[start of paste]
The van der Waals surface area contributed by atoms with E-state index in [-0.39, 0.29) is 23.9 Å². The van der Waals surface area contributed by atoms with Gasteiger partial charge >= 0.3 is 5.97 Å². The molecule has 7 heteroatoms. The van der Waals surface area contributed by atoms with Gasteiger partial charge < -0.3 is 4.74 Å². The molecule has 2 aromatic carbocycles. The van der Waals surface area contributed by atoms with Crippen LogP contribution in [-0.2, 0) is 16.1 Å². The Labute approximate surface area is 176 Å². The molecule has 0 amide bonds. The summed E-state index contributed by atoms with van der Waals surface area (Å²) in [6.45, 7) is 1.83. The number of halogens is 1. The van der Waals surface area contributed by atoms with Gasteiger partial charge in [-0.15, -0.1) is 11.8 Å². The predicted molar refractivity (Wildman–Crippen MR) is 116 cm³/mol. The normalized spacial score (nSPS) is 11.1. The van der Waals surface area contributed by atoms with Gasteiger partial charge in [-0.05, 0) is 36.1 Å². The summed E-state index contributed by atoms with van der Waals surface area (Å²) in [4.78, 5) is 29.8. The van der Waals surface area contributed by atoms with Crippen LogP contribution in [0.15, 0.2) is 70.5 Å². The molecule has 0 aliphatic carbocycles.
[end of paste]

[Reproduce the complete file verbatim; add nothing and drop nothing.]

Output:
The van der Waals surface area contributed by atoms with E-state index in [-0.39, 0.29) is 23.9 Å². The van der Waals surface area contributed by atoms with Gasteiger partial charge >= 0.3 is 5.97 Å². The molecule has 7 heteroatoms. The van der Waals surface area contributed by atoms with Gasteiger partial charge < -0.3 is 4.74 Å². The molecule has 2 aromatic carbocycles. The van der Waals surface area contributed by atoms with Crippen LogP contribution in [-0.2, 0) is 16.1 Å². The Labute approximate surface area is 176 Å². The molecule has 0 amide bonds. The summed E-state index contributed by atoms with van der Waals surface area (Å²) in [6.45, 7) is 1.83. The number of halogens is 1. The van der Waals surface area contributed by atoms with Gasteiger partial charge in [-0.15, -0.1) is 11.8 Å². The predicted molar refractivity (Wildman–Crippen MR) is 116 cm³/mol. The normalized spacial score (nSPS) is 11.1. The van der Waals surface area contributed by atoms with Gasteiger partial charge in [-0.05, 0) is 36.1 Å². The summed E-state index contributed by atoms with van der Waals surface area (Å²) in [4.78, 5) is 29.8. The van der Waals surface area contributed by atoms with Crippen LogP contribution in [0.15, 0.2) is 70.5 Å². The molecule has 0 aliphatic carbocycles.